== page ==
A Future Query

Welcome to Schnitzel, the arbitrarily named search engine of the soon-enough future.

Instead of diving head first into the puzzle pieces required for the next level of search – API standards, ++interoperability, fine-grained differential privacy, [..., ..., ...] – we start right at the end: a query.


I have been hosting book clubs on and off for years. The whole process, given current tools, has lots of friction and eventually a small fraction of people who could and would meet up around common interests, actually do. There is lots of potential intellectual energy in the system - how can we release more of it?

We could reframe "hosting a bookclub on meetup.com" as a search problem:

1 Hey Schnitzel, who is currently in Cambridge, UK and has read both "Sapiens: A Brief History of Humankind" and "Antifragile: Systems that Gain from Disorder"?

2 /Schnitzel: List of 85 Persons: [Pablo S., Maria R., Markus E., Xing Z., A. P., T. G., details hidden, details hidden, ...]

3 Who of the above is open for "learning groups" or "book discussions" or " coffee meetings"? (2)

/Schnitzel: List of 40 Persons : [...]

4 That's a lot. Filter out people with an event RSVP to show-up ratio of under 0.5

/Schnitzel: This special attribute about Entities in your query is aggregated between hosts who they previously accepted an invite from. It is anonymized. There are 25 Persons with non-null entries in the current List. You will be charged 15 credits total and data is only usable for this query context. Proceeds will go to a clean water charity. (3)

Yes, I agree

/Schnitzel: ... List of 28 Persons: [...]

5 Pick the Set of 15, including myself, that maximizes variance among reading histories

/Schnitzel: List of 15 Persons: [...]

6 Great, send them invites for the best common date in the next three weeks. Location Waterstone's Bookstore. Title: "Sapiens meets Antifragile"

/Schnitzel: Invites cost 1 credit per person, which will be restored when accepted. Invites flagged as inappropriate will result in a penalty.

Yes, I agree


Queries like this are not far out. The raw data to answer it is online in different places. We are already intending this exact information exchange, just not effectively.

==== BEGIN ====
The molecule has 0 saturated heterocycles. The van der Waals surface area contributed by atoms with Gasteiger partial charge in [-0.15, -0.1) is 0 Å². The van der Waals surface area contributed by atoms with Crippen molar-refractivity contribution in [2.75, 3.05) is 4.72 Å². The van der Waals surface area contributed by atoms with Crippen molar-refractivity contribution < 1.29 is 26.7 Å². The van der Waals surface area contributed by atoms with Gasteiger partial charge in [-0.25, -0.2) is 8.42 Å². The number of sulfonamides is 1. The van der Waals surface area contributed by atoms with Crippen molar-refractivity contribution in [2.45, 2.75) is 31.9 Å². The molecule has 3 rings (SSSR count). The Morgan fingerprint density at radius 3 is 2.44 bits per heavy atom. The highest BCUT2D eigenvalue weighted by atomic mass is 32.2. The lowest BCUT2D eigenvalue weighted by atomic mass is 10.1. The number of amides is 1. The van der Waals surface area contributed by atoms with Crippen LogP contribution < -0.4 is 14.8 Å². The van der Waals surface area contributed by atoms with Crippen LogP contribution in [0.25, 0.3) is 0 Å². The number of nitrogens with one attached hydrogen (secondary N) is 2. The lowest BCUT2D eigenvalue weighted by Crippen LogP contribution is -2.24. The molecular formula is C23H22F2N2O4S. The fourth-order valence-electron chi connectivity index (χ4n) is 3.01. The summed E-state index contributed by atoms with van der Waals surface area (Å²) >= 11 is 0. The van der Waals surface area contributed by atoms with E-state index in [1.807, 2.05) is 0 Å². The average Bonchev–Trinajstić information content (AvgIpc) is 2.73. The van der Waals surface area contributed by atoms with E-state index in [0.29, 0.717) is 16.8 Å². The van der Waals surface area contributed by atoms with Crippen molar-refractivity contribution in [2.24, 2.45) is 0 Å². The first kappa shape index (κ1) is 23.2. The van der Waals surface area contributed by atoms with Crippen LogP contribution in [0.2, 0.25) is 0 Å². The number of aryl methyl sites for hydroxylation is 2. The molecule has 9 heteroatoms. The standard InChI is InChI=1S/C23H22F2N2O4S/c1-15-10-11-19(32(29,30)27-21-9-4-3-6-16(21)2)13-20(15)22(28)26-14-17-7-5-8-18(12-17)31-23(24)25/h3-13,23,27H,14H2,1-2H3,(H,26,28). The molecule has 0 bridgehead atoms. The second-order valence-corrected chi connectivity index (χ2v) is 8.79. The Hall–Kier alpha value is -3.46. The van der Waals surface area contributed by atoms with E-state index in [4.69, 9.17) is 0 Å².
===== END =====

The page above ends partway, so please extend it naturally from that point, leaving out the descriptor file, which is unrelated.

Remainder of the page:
If we have clear laws about data-ownership and ways to stream ours from the APIs of our apps, we can decide to expose slices of it. Call it YOU-DB – a service that exposes your merged data streams from apps and devices with highly granular, sane permission sets.

It only becomes spooky if access to personal data is not controlled by the individual.

Let's take a look at the query above. Where does the data come from?

1

  • Cambridge, UK – location that YOU-DB updates from your phone once a week
  • read book ( X and Y ) – gathered from Goodreads, Amazon / Kindle / Audible Orders, uploaded photo of bookshelf, or filled in by hand
  • if you replaced "read" with "interested in" it could map the query to your wishlist, or the fact your follow the author, or an article about it you clipped, bookmarked or annotated

2 I think the sanest preference, even for peer-to-peer queries, is to have your name hidden or only display your first name.

3 Here you choose how open you are about messages

4 This is tricky, because the data is about you, but you do not control it. Still it is information that an event creator has a right to share. A possible solution is that an attribute entry about a Person has to expire after a number of days

5 We want a diverse group. This operation needs to access some Schnitzel-internal or 3rd party service to get a quantified representation of every book read by the people in the possible set (perhaps some embedding of learned features). I believe those services will become commonplace.

6 Best date – find the most common open spot for people who expose parts of their calendar to queries.

Sending invites is sketches similar to LinkedIn's InMail. If it's spam the sender pays for it.

+ We could make our book club query more meaningful. So far we searched in rough semantic categories like books. Books just point to interest. A book might have hundreds of features that interest us to different degrees. We can build a model trained on many books and query it's feature embeddings. Now, we can go hyper-granular in finding awesome meetup guests. Eg: who read many hours of "contemporary tech-dystopian sci-fi"*  


For anybody that feels that this is far stretched, remember: when we put information about ourselves on the web, we often want to be discovered - by the right person or community. Right means to be above some threshold for mutual context. A 3am hand-waving definition of context is the distance between you and that person in some feature space.

The way we get to the next level in search is through personal privacy**. With that our knowledge, hobbies, interests, worries, feelings can be queried if we wish and connected to other's vastly better.


*The feature activations of a trained neural network don't map cleanly to our notions of contemporary, tech, dystopian or sci-fi, but for every trained model, we could batch and manually label some dimension X as roughly corresponding to a  human notion of Y.

**It is possible to single out individuals from aggregate queries, but there are hacks around it (injecting minimal noise in the result for example)

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